Twin Cities Horror Festival: Hear No Evil

SHOW TITLE: Hear No Evil
PRODUCER: RawRedMeat Productions
SHOW DESCRIPTION: Seven women work here.
Do not ask what they do,
Nor why they do it.
Their business is blood,
And no one can stop its flowing.

BLOOD: 5/5 (Wow, they are not kidding)
AGES: 16+
PRE-CRINGE PROFILE: I first was introduced to horror theater when I learned about the Theatre du Grand Guignol in Paris- the self-proclaimed “Theater of Fear and Terror”.

For me, one of the key scenes in Bram Stoker’s Dracula takes place about halfway through the novel. Up until that point, the title character has been a completely mysterious, almost omnipotent figure — he can crawl down walls, hypnotize, fly, command animals and storms, seemingly appear and disappear at will. He’s terrifying because he’s demonic, incomprehensible — and the central characters are entirely at his mercy.

Then there’s the scene in which, finally, Van Helsing sits down with all of those characters and exhaustively briefs them about what Dracula is, his history, his limitations and vulnerabilities. That is exactly the point that the tale stops being horror and becomes a more conventional adventure story.

This is a very, very tricky tightrope for a more expressionistic horror piece to walk. Explain too much, and you rob it of all of its mystery and power — explain too little, and what you’re watching is random chaos. This is complicated by the fact that different audience members have widely varying expectations. What I’m saying is that, for the single data point that is me, this show walked that tightrope very, very well.

I was never given great detail, but I was given exactly as much information as I needed to follow what was going on. I knew that there was a group of women, and that they had a very dangerous, unsettling job. I knew that “the night shift” was something that they had a genuine, mortal terror of. I knew that when the lights shifted, no actress on the stage gave me a false moment: they became tense and alert, shifted together for safety, and I was concerned for them. I knew that if one of them removed her ear protection when that was happening, the results were really, really fucking bad. I didn’t need more detail than that.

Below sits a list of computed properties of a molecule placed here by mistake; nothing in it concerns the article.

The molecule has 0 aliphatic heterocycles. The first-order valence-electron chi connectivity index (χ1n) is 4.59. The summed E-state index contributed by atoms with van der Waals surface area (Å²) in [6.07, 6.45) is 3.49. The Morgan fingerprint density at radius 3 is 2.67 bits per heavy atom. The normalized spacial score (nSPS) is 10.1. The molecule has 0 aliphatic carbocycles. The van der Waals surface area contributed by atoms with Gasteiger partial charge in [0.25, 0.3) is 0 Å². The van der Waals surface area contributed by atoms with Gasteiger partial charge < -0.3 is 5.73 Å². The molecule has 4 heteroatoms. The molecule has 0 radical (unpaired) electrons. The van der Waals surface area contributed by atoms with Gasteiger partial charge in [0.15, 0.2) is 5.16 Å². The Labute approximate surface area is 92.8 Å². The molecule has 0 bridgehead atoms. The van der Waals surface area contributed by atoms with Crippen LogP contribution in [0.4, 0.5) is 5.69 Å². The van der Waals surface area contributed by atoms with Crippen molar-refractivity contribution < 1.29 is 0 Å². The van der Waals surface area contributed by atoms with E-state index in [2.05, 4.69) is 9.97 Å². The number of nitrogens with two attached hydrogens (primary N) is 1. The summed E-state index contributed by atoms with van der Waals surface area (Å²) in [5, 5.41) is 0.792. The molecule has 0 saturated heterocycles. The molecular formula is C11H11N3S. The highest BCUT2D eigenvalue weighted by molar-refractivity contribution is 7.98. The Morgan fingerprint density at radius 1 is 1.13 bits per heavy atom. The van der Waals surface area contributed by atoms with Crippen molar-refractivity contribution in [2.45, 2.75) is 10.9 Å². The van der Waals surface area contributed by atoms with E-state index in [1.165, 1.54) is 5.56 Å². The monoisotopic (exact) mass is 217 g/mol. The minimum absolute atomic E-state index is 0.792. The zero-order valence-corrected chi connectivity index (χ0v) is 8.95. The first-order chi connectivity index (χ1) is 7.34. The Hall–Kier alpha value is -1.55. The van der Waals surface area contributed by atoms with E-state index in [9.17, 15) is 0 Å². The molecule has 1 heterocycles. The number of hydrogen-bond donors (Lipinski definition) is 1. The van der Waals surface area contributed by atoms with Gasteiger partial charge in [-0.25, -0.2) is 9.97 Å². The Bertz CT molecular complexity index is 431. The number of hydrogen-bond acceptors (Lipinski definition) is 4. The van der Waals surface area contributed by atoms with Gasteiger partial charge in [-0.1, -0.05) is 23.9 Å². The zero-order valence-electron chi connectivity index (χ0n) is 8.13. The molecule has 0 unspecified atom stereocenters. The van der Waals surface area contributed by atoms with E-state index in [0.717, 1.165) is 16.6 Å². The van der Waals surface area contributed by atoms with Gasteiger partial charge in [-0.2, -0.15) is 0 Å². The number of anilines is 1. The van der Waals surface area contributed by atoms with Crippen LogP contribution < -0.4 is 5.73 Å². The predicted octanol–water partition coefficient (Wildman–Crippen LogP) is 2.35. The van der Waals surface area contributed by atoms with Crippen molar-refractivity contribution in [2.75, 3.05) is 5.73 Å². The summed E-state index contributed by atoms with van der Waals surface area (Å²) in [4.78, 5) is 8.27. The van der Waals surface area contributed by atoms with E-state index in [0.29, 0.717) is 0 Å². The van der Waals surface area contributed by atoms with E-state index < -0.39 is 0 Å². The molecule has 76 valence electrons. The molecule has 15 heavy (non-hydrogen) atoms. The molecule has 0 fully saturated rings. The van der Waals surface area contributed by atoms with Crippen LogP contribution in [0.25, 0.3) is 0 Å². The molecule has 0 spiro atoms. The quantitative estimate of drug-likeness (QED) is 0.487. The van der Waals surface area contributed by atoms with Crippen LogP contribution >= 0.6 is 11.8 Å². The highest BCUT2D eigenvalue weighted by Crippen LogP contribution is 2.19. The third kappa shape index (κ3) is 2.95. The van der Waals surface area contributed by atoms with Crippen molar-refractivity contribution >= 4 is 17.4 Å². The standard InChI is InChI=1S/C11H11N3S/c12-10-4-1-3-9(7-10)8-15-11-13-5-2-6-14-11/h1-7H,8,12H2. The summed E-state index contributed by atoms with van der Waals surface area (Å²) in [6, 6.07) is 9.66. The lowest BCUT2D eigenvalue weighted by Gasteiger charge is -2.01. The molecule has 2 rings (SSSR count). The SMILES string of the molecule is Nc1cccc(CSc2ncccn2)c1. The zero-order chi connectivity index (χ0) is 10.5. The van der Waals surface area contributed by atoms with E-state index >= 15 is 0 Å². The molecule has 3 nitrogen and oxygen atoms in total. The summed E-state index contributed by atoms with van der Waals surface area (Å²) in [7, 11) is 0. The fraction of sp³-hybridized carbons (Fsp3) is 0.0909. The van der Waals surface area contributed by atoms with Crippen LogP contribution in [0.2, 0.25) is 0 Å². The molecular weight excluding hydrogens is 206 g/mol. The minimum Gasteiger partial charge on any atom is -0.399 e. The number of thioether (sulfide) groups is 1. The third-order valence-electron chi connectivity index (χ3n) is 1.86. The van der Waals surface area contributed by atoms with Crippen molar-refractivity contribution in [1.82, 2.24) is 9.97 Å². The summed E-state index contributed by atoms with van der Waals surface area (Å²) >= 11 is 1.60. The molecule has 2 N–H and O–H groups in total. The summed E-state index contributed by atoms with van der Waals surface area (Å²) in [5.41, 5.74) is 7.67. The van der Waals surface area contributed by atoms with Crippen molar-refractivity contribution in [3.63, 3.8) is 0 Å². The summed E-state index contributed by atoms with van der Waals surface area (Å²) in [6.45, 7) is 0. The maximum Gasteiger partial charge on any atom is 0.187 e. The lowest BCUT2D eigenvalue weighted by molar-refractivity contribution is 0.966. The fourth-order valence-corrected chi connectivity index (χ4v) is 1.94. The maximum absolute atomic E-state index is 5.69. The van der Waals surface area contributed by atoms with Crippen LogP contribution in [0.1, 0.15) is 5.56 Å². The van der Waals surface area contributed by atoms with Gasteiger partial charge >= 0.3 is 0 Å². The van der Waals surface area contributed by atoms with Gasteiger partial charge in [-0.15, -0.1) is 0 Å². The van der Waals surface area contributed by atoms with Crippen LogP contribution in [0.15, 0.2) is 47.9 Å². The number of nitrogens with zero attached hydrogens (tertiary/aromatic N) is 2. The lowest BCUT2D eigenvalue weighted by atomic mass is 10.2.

Likewise, the company seemed to be in clear control of what I didn’t know. One of the women obsessively recited Catholic prayers — but I had no idea if, in this world, those softly spoken magic spells had power, or were merely an empty compulsion.

This kind of thing has to be driven — almost entirely — by physical cues from the company. I’ve seen magicians pull scarves out of their mouths before, but when I see a weak and frightened woman pulling a thread from her throat — gagging as it catches — watching her shaking hands and barely repressed nausea — I know that it means something. To be clear — what makes this work is not that I know what it means, but that I never doubted that they did.

I personally found the final (oddly Catholic) explanation to be a masterstroke — it wasn’t a pat explanation that diminished the torment of the individual characters, but told me enough about who they were and why this was happening to them — that it clarified that what we were witnessing was as much a moral torment as a physical one.

(I should clarify that I don’t think everyone in the audience was on the same page as me. There was definitely some chuckling in the moments that I was watching tense, breathless. It’s a show that shows us some very strange images, and I can easily see how they could be comical to someone who hasn’t, say, wasted a lifetime of obsession on this kind of thematic material.)

The first two shows I saw were excellent — cleverly conceived and skilfully executed — and I wouldn’t hesitate to invite just about anyone I know to them. I can’t think of many people I would cheerfully recommend this one to. If I’ve been at all coy about this, let me be perfectly clear and state that this is one of my favorite things I’ve seen on a stage in a damn long while. It made me intensely jealous of the work they get to do — of the work they apparently still have the moral courage to do. In a little way and for a little while, it made me fall in love again with the unique feats that our medium alone is capable of.

Questions? Comments? Enraged invective? Check out my answers to occasionally asked questions in Notes on Notes, or the contact info linked from that page!


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